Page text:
Although, we were at one stage inclined to remit the matter to the High Court since the writ petition had not been considered on merits and had been dismissed on the existence of an alternate remedy by way of suit, after considering the submissions made on behalf of the respective parties, we have decided otherwise. We are inclined to accept Mr. Cama's submission that the facts of this appeal are different from those which have been earlier remitted to the High Court for re-consideration on merits and also for making a re-valuation. In the present appeal, we are only concerned with the question of law as to whether CIDCO had acted in excess of its jurisdiction and authority in cancelling the allotment made to the appellants on a unilaterally consideration that the allotment had been made in contravention of its rules and regulations and was thereby opposed to public policy and was illegal and void in terms of Section 23 of the Contract Act, 1872. No decision is required to be taken in the matter on facts, which could have merited an order of remand.

On the legal question, it is quite obvious that having acted and held out assurances to the appellants which caused the appellants to alter their position to their prejudice, it was not open to CIDCO to take a unilateral decision to cancel the allotment on the ground that it had acted without jurisdiction and/or in excess of jurisdiction and in violation of its rules and regulations. Even on that score, the argument advanced on behalf of CIDCO is unacceptable having regard to Regulation 4 of the New Bombay Disposal of Land Regulations, 1975 extracted hereinabove which empowered CIDCO to dispose of plots of land even on the basis of individual applications. The said aspect of the matter has been dealt with in detail in Civil Appeal Nos. 408/07 and 410/07 referred to hereinabove.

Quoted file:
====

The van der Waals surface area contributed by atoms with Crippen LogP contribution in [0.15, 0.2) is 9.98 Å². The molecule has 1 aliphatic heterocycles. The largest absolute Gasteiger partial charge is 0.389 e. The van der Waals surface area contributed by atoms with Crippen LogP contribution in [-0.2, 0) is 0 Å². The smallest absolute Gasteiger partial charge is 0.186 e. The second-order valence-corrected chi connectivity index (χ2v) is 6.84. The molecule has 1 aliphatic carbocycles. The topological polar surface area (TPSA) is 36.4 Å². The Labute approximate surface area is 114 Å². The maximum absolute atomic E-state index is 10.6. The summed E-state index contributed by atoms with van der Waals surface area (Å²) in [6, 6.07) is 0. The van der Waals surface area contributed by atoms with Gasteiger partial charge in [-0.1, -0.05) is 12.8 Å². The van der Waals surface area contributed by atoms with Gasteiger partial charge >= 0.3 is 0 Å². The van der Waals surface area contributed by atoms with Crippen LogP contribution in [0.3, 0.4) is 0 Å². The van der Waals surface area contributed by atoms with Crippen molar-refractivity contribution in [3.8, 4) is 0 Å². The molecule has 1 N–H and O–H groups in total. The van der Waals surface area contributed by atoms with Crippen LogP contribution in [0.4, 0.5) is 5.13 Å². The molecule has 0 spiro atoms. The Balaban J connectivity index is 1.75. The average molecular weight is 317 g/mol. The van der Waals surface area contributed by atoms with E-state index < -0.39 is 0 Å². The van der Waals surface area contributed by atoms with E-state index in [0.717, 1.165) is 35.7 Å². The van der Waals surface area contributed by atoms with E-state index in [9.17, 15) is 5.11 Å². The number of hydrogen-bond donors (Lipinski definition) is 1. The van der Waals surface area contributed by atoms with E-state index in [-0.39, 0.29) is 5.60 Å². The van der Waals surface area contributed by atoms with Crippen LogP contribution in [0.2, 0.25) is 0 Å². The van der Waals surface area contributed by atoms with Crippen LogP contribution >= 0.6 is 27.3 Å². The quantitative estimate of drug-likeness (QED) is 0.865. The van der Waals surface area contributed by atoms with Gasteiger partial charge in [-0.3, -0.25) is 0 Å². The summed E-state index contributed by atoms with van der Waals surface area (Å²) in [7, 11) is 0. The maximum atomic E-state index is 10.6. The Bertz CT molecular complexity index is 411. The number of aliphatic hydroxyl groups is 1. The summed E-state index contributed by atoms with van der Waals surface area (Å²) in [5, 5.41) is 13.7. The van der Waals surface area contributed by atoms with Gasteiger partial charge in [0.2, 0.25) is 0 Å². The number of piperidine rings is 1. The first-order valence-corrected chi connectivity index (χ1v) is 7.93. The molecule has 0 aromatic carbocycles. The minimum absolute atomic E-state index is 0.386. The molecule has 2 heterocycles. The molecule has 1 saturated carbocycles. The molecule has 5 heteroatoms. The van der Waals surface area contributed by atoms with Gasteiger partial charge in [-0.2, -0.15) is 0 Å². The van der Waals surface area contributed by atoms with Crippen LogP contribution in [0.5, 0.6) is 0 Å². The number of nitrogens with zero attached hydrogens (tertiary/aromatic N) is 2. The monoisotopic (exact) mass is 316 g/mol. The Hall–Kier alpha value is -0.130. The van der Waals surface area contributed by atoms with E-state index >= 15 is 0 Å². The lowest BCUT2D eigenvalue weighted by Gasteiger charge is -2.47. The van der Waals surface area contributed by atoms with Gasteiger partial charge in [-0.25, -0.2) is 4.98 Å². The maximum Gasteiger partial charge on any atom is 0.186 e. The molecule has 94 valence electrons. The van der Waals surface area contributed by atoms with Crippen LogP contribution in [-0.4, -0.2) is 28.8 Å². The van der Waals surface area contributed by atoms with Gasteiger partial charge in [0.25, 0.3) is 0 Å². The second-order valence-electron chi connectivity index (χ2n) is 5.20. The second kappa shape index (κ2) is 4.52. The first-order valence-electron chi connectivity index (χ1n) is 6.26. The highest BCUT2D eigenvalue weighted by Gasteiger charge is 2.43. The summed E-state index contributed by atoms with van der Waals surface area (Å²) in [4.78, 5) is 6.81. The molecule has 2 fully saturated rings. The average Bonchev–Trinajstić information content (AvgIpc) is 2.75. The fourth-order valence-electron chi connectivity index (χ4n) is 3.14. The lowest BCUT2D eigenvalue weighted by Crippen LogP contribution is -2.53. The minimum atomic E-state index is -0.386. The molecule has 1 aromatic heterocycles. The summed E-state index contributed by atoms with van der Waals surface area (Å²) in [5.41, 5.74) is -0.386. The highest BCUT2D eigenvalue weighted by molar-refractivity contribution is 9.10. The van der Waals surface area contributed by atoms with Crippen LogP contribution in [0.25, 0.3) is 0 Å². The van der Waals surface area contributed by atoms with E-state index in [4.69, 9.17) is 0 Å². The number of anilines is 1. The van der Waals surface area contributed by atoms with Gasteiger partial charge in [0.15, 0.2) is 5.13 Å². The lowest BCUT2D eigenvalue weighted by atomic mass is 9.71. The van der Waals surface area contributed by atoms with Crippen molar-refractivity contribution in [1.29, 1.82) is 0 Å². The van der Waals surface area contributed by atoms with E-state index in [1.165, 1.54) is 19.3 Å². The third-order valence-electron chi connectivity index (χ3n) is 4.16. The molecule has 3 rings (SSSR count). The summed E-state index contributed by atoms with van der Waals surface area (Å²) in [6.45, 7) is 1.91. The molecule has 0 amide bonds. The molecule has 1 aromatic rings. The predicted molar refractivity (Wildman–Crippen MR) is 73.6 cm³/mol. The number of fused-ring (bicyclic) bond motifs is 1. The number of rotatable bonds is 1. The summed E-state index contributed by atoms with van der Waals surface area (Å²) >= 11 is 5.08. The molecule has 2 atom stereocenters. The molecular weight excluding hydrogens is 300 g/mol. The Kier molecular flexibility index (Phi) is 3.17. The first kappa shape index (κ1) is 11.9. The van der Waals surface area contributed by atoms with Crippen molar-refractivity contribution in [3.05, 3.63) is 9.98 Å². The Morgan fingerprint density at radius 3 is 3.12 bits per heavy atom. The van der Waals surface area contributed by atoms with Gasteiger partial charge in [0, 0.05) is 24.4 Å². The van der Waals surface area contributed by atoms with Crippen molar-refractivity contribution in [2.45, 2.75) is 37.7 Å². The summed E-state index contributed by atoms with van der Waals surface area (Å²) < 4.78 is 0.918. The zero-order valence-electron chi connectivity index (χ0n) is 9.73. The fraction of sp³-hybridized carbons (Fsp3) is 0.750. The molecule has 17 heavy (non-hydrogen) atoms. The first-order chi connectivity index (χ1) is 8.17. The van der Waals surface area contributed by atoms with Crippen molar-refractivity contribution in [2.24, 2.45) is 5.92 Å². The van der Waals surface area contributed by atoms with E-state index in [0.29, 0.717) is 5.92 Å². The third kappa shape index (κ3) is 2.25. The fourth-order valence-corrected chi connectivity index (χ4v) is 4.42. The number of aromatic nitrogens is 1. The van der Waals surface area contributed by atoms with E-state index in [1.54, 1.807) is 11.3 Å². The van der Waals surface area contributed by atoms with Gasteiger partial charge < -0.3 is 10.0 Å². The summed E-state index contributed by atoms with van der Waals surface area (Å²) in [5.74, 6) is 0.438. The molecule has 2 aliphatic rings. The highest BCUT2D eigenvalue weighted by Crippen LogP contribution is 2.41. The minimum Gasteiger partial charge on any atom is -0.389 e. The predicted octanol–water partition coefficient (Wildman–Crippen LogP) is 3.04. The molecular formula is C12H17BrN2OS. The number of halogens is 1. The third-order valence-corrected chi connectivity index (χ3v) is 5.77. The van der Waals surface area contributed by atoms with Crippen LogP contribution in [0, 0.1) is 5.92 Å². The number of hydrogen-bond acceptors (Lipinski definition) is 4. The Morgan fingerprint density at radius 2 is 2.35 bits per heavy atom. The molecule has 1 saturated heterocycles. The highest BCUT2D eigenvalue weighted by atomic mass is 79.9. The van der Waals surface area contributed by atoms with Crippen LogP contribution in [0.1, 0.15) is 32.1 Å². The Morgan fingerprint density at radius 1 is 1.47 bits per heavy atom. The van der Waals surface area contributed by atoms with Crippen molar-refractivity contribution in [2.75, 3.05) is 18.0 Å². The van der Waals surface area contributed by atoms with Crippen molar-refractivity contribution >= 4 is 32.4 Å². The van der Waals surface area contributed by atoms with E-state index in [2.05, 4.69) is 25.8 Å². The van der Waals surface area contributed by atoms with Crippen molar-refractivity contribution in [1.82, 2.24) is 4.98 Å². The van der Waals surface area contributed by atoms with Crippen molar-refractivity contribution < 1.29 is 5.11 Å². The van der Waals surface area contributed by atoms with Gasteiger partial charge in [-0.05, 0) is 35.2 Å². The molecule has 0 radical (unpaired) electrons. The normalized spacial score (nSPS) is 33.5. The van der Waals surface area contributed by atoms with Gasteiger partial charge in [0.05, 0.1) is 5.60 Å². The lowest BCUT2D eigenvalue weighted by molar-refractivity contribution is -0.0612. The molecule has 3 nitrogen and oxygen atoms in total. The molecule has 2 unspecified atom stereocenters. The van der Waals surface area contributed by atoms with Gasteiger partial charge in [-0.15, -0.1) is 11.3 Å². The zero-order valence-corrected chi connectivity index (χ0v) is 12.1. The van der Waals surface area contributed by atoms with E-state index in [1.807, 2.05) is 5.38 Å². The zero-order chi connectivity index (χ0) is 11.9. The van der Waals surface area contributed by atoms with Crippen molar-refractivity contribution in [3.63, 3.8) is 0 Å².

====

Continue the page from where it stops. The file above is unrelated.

On the question of the allotment being opposed to public policy, we failed to see how CIDCO can raise such an issue.

On the other hand, the stand taken by CIDCO is, in our view, opposed to public policy since CIDCO was not entitled to take a unilateral decision to cancel the allotment after the appellants had acted on the basis thereof and had expended large sums of money towards the construction which has progressed to some extent. The Regulations allowed CIDCO to entertain individual applications for allotment, as has been done in the instant case. Merely by indicating that the law declared by this Court was universally binding under Article 141 of the Constitution, it could not contend that such allotment was contrary to public policy on a fresh consideration made by the Board of Directors of the Corporation upon considering the recommendations made by Dr. D.K. Shanakran, the then Addl. Secretary (Planning) of the State of Maharashtra. It may be mentioned that Dr.

Shankaran had been appointed by the State Government in January 2005 to conduct a discreet inquiry into allotments of certain plots of land made by the Corporation during the tenure of Shri V.M. Lal, the then Vice-Chairman and Managing Director allegedly in contravention of the established Rules, Regulations and Conventions.

That consideration, in our view, was not sufficient in the instant case to cancel the allotment which had been made in accordance with the Regulations and the appellants had made payments as directed by the Corporation, which, in fact, was higher than the price recommended by the Shankaran Committee.

For the reasons aforesaid, we allow the appeal, set aside the order of the High Court impugned in this appeal and quash the order dated 29th March, 2006 passed by CIDCO as also the Show Cause Notice dated 19th July, 2005 on the basis of which the aforesaid order of cancellation of allotment was made.

There will, however, be no order as to costs.